Pope Francis has condemned the "brutal persecution" of minorities by Islamic State of Iraq and the Levant (ISIL) group and said the joy of Christmas was marred by the suffering of children in the Middle East and around the world.
"I ask him, the saviour of the world, to look upon our brothers and sisters in Iraq and Syria, who for too long now have suffered the effects of ongoing conflict, and who, together with those belonging to other ethnic and religious groups, are suffering a brutal persecution," said Francis on Thursday in his Christmas message.
Later he departed from his text and spoke emotionally of "children displaced due to war and persecution, abused and taken advantage of before our very eyes and our complicit silence".
"I think also of those infants massacred in bomb attacks, also those where the Son of God was born," he said, without elaborating.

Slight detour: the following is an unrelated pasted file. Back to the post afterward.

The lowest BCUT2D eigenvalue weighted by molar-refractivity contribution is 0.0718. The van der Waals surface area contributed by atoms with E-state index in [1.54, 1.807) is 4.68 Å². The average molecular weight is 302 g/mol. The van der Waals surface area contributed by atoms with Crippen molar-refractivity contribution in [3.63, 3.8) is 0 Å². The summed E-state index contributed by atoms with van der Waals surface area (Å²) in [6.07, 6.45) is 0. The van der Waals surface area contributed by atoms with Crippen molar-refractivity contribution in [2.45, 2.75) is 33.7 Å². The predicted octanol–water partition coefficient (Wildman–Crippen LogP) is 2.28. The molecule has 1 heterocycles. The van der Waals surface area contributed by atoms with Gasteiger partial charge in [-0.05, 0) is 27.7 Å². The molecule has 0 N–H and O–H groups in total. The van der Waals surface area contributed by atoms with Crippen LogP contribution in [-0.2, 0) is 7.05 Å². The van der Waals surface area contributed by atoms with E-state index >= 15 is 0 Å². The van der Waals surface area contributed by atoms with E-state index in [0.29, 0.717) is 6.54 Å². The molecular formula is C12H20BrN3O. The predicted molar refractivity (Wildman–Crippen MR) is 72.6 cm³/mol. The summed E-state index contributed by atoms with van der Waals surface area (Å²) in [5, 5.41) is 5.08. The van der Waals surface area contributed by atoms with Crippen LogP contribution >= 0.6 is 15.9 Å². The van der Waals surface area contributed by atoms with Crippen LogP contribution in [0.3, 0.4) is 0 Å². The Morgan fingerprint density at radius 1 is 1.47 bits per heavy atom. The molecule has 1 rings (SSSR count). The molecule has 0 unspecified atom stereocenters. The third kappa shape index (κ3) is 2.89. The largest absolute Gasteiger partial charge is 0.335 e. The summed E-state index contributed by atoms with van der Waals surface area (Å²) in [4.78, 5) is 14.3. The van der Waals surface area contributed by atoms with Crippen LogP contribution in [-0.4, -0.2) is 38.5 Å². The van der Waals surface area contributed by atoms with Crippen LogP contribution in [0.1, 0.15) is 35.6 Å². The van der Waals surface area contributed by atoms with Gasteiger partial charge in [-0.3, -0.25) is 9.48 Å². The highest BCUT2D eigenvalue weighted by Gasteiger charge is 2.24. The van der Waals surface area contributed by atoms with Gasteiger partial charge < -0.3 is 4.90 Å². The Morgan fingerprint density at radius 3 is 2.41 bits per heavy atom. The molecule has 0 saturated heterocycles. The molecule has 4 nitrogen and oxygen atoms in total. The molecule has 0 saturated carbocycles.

Again without elaborating, he spoke of "contemporary Herods," with blood on their hands, referring to the Biblical king who ordered children to be killed because he saw Jesus as a threat to his power.
He also spoke of "infants killed in the womb" condemning abortion as a product of "a culture that does not love life".
Speaking of the plight of refugees he asked that "indifference be changed into closeness and rejection into hospitality, so that all who now are suffering may receive the necessary humanitarian help to overcome the rigours of winter, return to their countries and live with dignity".
He appealed for an end to conflicts in African countries, urged dialogue between Israelis and Palestinians, condemned the attack by Taliban fighters that killed more than 130 students in Pakistan last week, and thanked those helping the victims of the Ebola epidemic.